More than one in four adolescent girls miss their school during the menstruation period, hampering their educational performance and lowering class attendance. A study "Factors that Trigger Girls' Absenteeism in School" conducted by World Vision International Nepal in collaboration with Nepal Health Research Council found that adolescent girls especially from the disadvantaged indigenous nationalities were nearly three times more likely and relatively advantaged girls were nearly two times more likely to be absent from school during their periods compared to the so-called upper caste groups.
There is a long way to go before we totally end school absenteeism during the menstruation period
Adolescent girls from Province 1 and Lumbini Province were 53 and 46 per cent respectively less likely to miss school than adolescent girls from Sudurpaschim Province. The possible reasons behind the high rate of school absenteeism in the far-west province are the high prevalence of socio-cultural taboos like the Chhaupadi and low literacy rate compared to Province 1 and Lumbini Province. Adolescent girls who dare to defy the menstruation taboos in the community and feel they can do something against it are 34 and 54 per cent respectively less likely to miss school compared to their counterparts who adhere to the traditional practices.
Those adolescent girls with higher menstruation stress were nearly 1.4 times more likely to miss school than their counterparts with low menstrual stress.
The adolescent girls with higher menstrual annoyance and higher shame and secrecy were 1.5 times and 1.7 times respectively more likely to miss classes during menstruation than their counterparts, as per the study. Regular absence from classes affects the quality of their educational performance and concentration on extracurricular activities.
The high rate of absenteeism in school can be minimised by launching various interventions from the parents to the local levels to raise awareness in the society. Providing training to girls regarding the use of sanitary pads, mobilisation of child clubs to raise awareness about menstruation taboos, and designating focal persons to provide psychological support to girls are some initiatives that can be launched by the parents, civil society and local levels to reduce girls' absenteeism. These approaches should be focussed on Sudurpashcim Province, where there is a high rate of girls' absenteeism due to the practice of Chhaupadi. The parliament has criminalised the practice of Chhaupadi, and the local levels have also destroyed Chhau sheds in a bid to encourage girls and women to stay within their homes during their periods. Simply imposing the law is not going to bring about any desired change. We all need to mobilise the household heads, especially men, religious leaders and leading members of the civil society to bring an end to the Chhaupadi practice that forces the adolescent girls out of school during the periods, or four days a month. There is a long way to go before we completely end absenteeism during the menstruation period. The local levels can also come up with some incentive packages, such as providing free sanitary pads to the menstruating girls and socially honouring the parents who encourage their daughters to go to school during the periods.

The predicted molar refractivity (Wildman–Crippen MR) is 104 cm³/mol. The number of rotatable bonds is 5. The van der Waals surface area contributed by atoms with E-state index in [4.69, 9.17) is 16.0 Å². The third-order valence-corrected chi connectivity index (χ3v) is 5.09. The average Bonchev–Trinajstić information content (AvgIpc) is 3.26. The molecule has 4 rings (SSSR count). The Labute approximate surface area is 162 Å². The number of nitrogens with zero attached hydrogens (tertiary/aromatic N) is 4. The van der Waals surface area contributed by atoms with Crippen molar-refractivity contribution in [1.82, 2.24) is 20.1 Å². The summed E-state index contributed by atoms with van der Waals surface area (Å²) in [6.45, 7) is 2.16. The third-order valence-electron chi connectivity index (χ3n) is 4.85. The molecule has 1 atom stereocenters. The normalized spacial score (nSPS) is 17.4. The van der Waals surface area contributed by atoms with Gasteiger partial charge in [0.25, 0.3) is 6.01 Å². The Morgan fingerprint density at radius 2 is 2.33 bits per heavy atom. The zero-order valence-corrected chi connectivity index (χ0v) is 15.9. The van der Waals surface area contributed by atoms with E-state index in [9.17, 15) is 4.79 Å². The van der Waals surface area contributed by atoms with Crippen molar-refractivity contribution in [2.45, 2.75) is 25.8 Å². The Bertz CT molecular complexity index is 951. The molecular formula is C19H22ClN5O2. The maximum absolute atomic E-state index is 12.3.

The relief package promised by Prime Minister Sher Bahadur Deuba on Wednesday to support industries and enterprises hit hard by the COVID-19 pandemic should cheer the business community. It is for certain that the government cannot dole out big financial incentives to the industrialists and entrepreneurs as in other countries, but even some cuts in the interest rates on their loans or extending the repayment period would provide relief to them. The extended lockdowns and prohibitory orders have forced all industries to shut down, and their revival is necessary to kick start the economy.
It's the fear of the coronavirus that is preventing industries from operating. Hence, the only way to provide human safety is to vaccinate the workers en masse. Many developed countries are already seeing a revival of their economies, even the tourism industry, following mass vaccinations of their populations.
Those in the hospitality industry in Nepal are also optimistic that the tourism industry can bounce back if only the government were to provide vaccines to the workers in the industry. With the private sector keen on getting back on its feet as soon as possible, the government should extend a helping hand.
A version of this article appears in the print on July 23 2021, of The Himalayan Times.